I think you overvalue the land aspect of the deal, first and foremost. The real reason the Dodgers were an outlier when compared to previous MLB team sales is that McCourt was able to hold the sale under the protection of a bankruptcy judge. The development of the pool of buyers and the “bidding” process were able to proceed with hardly any interference from the Commissioner’s office and the community of MLB owners.
With that said, you are correct that they are an outlier. What you don’t consider is that irrelevant of the circumstances, this is a still a market-setting transaction. Other teams looking to make a massive sale are bound to make adjustments to create similar circumstances. For instance, (and although I don’t know the economics of team-owned broadcast networks), the Yankees do not have to offer their broadcasting rights to the YES network. Another factor that far outweighs land ownership is the franchise itself, the history and the fan base, the merchandising, the international reach of the brand. When you consider those factors, the degree to which the Yankees and the Red Sox, for instance, were valued above the Dodgers by Forbes, is much easier to understand. It creates a situation where at least certain teams can hold out until qualified buyers who can pass the political process of MLB ownership approval are willing to increase their ante perhaps far beyond what the Guggenheim group paid for the Dodgers.
It’s certainly very complicated. Personally I think that the future value of the land surrounding the stadium has immense value (and that’s why McCourt wanted to have partial rights). All this talk of high-end retail or NFL stadiums shows just how valuable it *could* be.
That said, there’s a lot of things impacting valuation. For example, should Peter Angelos sell the Orioles (not suggesting he is, just an example) the value would be hurt because the team does not own OPACY. However, Angelos would likely include his controlling interest in MASN, making the Orioles a more intriguing purchase. Since the two are separate entities however, there’s nothing suggesting that Angelos would have to sell them both as a package deal.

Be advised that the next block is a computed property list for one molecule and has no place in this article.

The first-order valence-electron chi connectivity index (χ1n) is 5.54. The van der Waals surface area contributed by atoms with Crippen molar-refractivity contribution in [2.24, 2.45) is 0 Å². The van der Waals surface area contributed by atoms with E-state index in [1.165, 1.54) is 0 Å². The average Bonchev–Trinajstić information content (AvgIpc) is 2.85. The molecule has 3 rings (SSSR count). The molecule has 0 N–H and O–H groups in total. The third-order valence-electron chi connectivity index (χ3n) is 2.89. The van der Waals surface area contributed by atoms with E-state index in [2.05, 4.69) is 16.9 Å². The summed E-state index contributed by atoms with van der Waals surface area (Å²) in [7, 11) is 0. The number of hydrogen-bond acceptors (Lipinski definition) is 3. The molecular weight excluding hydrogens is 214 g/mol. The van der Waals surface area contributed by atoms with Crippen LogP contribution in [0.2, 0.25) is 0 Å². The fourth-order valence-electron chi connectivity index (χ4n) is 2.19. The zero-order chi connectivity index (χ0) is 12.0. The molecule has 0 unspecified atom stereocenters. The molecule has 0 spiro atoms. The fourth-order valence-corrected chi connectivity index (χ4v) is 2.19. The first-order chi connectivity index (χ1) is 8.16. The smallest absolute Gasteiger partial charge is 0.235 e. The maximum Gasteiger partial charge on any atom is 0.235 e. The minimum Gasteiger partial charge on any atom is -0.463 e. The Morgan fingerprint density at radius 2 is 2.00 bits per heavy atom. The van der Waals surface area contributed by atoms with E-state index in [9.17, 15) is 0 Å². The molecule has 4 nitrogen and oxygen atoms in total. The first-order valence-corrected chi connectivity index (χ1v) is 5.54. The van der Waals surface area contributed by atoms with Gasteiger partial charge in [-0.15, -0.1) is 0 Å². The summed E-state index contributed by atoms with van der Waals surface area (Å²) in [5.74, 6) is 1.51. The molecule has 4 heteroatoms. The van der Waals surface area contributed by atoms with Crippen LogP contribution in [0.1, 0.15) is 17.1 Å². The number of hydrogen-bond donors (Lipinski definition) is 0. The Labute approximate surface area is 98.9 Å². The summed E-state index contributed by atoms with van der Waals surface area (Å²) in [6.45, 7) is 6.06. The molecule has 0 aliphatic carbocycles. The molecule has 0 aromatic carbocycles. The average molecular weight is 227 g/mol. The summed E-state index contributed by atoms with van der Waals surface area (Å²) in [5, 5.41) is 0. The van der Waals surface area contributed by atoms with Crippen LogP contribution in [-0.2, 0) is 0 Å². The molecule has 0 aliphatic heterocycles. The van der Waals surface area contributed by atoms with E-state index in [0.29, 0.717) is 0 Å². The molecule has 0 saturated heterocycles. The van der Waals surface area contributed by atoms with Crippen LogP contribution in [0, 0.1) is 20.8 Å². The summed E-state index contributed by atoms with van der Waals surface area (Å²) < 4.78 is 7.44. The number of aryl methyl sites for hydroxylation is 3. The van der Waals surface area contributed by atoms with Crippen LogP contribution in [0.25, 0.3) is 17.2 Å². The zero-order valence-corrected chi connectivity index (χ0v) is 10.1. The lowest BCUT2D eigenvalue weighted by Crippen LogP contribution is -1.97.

I actually think this might hurt baseball. Not the new owners of the team (i think having Kasten there is terrific for LAD fans), but in that i creates a ridiculous precedent for future sales. I guess we’ll find out when/if the Padres get sold…
I agree that the land is IMMENSELY valuable. My point is that it is already factored into the Forbes valuation.
Ah ok. Got it.
Good for Blanco having a legit shot at making the Giants’ major league roster. Always liked him when he was with the Braves. Average might not be great and his power doesn’t even exist, but he’s posted exceptional walk rates throughout the minors and a walk rate a tad below 13% in over 800 big league plate appearances. His BABIP was like 100 points below his career average last year which is why his batting average was so God-awful. If it goes back up to around .330 like it was during his two good seasons in the majors (and most of his minor league seasons), he can actually be a good lead-off type hitter.
Nice to finally see some legitimate speed on the Giants as well.
elscorcho the marlin
yea, i agree. it makes sense that he would not even try with the marlins, who are stacked in the of right now.
Well, at least Mets fans have one thing going for them.
Reports are that Hamels is either very close to re-signing with the Phillies or may actually have worked out a new contract with them already and both are just waiting to announce it.
If that is indeed the case that can only be good news for Matt Cain. Instead of being the 2nd best FA pitcher at the end of the season he jumps to the head of the class and probably gets himself a few more dollars in the process.
With his deadline being opening day for a deal with the Giants it’s getting close to crunch time.
Chances are they are waiting like the Red Sox did last year with Adrian Gonzalez so it doesn’t penalize them for this years salary.
They don’t have to wait with the NEW CBA. The rule has been changed. Hamels 2012 salary is locked and loaded and won’t change.